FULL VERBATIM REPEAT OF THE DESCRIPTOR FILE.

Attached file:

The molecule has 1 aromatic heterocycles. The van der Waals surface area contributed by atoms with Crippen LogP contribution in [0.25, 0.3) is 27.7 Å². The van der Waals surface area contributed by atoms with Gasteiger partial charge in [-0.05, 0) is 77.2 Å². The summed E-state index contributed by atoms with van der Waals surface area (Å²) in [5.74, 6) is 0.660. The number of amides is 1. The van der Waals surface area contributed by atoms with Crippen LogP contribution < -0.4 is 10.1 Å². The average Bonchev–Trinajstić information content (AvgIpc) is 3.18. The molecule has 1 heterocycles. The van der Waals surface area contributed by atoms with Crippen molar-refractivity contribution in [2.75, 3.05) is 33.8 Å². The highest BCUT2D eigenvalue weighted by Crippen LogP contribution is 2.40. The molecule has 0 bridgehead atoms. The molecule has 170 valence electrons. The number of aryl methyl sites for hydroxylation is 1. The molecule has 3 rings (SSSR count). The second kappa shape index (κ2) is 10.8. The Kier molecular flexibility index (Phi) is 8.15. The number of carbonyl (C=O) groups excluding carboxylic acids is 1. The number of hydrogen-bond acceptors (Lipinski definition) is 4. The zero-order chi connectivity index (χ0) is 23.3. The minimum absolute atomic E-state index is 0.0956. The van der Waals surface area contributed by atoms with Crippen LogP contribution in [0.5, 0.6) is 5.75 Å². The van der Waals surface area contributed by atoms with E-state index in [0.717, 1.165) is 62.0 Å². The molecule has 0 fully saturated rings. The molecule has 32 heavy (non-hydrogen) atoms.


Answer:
The molecule has 1 aromatic heterocycles. The van der Waals surface area contributed by atoms with Crippen LogP contribution in [0.25, 0.3) is 27.7 Å². The van der Waals surface area contributed by atoms with Gasteiger partial charge in [-0.05, 0) is 77.2 Å². The summed E-state index contributed by atoms with van der Waals surface area (Å²) in [5.74, 6) is 0.660. The number of amides is 1. The van der Waals surface area contributed by atoms with Crippen LogP contribution < -0.4 is 10.1 Å². The average Bonchev–Trinajstić information content (AvgIpc) is 3.18. The molecule has 1 heterocycles. The van der Waals surface area contributed by atoms with Crippen molar-refractivity contribution in [2.75, 3.05) is 33.8 Å². The highest BCUT2D eigenvalue weighted by Crippen LogP contribution is 2.40. The molecule has 0 bridgehead atoms. The molecule has 170 valence electrons. The number of aryl methyl sites for hydroxylation is 1. The molecule has 3 rings (SSSR count). The second kappa shape index (κ2) is 10.8. The Kier molecular flexibility index (Phi) is 8.15. The number of carbonyl (C=O) groups excluding carboxylic acids is 1. The number of hydrogen-bond acceptors (Lipinski definition) is 4. The zero-order chi connectivity index (χ0) is 23.3. The minimum absolute atomic E-state index is 0.0956. The van der Waals surface area contributed by atoms with Crippen LogP contribution in [0.5, 0.6) is 5.75 Å². The van der Waals surface area contributed by atoms with E-state index in [0.717, 1.165) is 62.0 Å². The molecule has 0 fully saturated rings. The molecule has 32 heavy (non-hydrogen) atoms.